Zwift announces staff layoffs and a halt to trainer plans – CyclingTips


Zwift has announced significant staff layoffs and a “pause” to its much-anticipated hardware development program.

The company had been working on its own range of smart bike and direct drive trainer offerings but the development had experienced delays and proved more complex than first anticipated, as discussed in the From the Top podcast, with a launch previously expected sometime this year.

However, following similar lay-offs at Wahoo and Peloton, Zwift has now taken the decision to lay off staff and halt the development of its hardware range.

Zwift released a statement in which it points to the impact of the current “macroeconomic environment” as the reason for the halt in the hardware development program. This is hardly surprising with supply chain issues, increased costs throughout every sector, and seemingly a decrease in demand for indoor trainers. Furthermore, the halt to the hardware plans means a knock-on effect throughout the company, including staff layoffs and restructuring.

“Given the current macroeconomic environment, we have decided to scale back our hardware offering, pausing plans to launch a smart bike,” Zwift’s statement read. “As a consequence, Zwift has implemented difficult, yet important changes to the organisation of the business. We are grateful for the contributions of all those impacted and have done our very best to support them”.

The news, first reported by DCrainmaker.com, suggests the majority of those layoffs are coming from the hardware development department, with other departments also affected. Zwift would not confirm how many employees were being let go.

The plans to develop its own hardware range were announced pre-pandemic in 2019. Needless to say, the indoor training sector was one of the big winners from the Covid-bump as countless riders hopped on Zwift and turbo trainer stock was as rare as hen’s teeth. A good time to be getting into the hardware market, or so it seemed. Fast forward two years and seemingly that Covid-bump was in fact a poisoned chalice for Zwift’s delayed hardware plans.

As the world went into lockdown turbo trainers were among the hottest commodities. Manufacturers couldn’t keep up with demand as we were all forced indoors and those without a trainer quickly invested while others upgraded existing hardware. That bubble has seemingly burst, though, and anyone who was going to buy a premium indoor trainer likely already has one by now.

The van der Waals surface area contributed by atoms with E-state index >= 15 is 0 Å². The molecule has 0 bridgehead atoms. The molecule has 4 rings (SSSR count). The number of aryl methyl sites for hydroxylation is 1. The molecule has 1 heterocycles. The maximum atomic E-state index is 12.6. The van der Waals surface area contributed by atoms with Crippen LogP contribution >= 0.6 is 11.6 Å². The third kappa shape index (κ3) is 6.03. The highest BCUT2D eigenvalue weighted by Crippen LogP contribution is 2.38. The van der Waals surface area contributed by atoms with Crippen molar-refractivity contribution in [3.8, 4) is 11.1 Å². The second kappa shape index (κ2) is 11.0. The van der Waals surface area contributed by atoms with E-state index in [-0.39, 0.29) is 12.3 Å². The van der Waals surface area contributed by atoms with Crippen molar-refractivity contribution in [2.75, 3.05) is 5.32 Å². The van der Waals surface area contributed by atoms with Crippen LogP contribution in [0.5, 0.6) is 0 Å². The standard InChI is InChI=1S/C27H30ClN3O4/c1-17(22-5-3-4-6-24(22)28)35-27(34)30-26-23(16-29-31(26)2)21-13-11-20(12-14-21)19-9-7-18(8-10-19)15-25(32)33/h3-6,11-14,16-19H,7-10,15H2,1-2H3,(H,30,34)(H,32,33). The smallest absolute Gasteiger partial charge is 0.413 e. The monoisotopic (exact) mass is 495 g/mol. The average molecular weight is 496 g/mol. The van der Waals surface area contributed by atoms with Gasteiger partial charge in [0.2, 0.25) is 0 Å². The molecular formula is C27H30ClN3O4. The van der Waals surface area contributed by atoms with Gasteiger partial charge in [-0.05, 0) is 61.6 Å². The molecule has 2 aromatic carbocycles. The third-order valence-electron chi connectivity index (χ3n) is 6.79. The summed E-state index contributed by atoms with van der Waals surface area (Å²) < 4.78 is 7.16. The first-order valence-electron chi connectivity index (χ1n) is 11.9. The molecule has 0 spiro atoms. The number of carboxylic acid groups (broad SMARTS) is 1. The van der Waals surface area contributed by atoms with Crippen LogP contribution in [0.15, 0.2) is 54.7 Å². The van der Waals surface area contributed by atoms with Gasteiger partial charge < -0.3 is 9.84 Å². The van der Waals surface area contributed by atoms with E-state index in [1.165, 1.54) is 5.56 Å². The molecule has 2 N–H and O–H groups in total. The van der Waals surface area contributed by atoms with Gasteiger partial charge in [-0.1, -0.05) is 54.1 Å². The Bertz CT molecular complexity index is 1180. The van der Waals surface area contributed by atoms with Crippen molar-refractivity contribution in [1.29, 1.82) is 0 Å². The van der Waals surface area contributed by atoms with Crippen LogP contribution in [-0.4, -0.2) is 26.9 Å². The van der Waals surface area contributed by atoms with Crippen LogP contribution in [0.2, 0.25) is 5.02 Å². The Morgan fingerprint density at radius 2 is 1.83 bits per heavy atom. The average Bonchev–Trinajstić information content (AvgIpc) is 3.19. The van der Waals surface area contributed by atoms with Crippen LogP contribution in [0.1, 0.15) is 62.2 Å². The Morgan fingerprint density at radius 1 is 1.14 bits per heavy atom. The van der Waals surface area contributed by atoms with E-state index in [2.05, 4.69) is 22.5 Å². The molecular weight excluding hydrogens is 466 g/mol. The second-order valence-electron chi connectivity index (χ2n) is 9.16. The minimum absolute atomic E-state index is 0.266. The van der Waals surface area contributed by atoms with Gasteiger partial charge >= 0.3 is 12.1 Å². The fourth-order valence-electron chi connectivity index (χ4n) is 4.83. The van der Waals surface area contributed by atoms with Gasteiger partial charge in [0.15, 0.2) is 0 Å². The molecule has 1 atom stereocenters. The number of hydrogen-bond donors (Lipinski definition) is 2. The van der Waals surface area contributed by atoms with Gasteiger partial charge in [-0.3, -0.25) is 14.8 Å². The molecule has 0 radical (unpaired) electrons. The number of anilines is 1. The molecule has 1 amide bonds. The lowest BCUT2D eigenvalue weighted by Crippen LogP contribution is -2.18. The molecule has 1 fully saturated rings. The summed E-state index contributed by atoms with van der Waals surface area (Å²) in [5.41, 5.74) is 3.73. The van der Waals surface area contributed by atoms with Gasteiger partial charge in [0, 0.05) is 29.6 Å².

It’s less than six months since Zwift teased its new smart bike and direct drive trainers in a customer survey on hardware purchasing, but it seems this is already too late. It makes sense that this past winter in the northern hemisphere might have been the last period of high demand for premium trainers for a while as Covid newcomers to indoor riding upgraded their initial entry-level purchases and more seasoned riders could finally access stock to upgrade their older rigs. Factor in this drop in demand and unfortunately Zwift’s decision to shelf the hardware plans makes sense. As much as many of us would have loved an IRL Tron bike, there just isn’t room for another high-end trainer in the market as demand dwindles and supply levels off.

Zwift’s Director of PR, Chris Snook, told CyclingTips: “We had scaled our business to support a significant expansion into hardware. The difficult but necessary decision to reduce the size of the business accounts for a loss of projected revenue that ultimately would have been driven by hardware.” In other words, the halt in hardware plans creates a subsequent drop off in anticipated revenue from the hardware sales and subsequently the unfortunate loss of many people’s jobs.

Zwift is calling this a “pause” rather than a halt, meaning however unlikely it seems, Zwift hasn’t ruled out one day returning to the hardware market. At best that day seems a few years away, and again, most Wattopia folk who want a premium trainer may already have one.

Everyday Zwifters needn’t fear, however. Snook pointed out that Zwift’s subscription numbers are still growing and the pause in hardware development means an increased focus on the core Zwift software experience. Snook renewed Zwift’s commitment to releasing new product features more frequently and concluded, “we believe that the changes we make now are going to best ensure we can continue to support that growth while protecting the healthy financial position of the company.”



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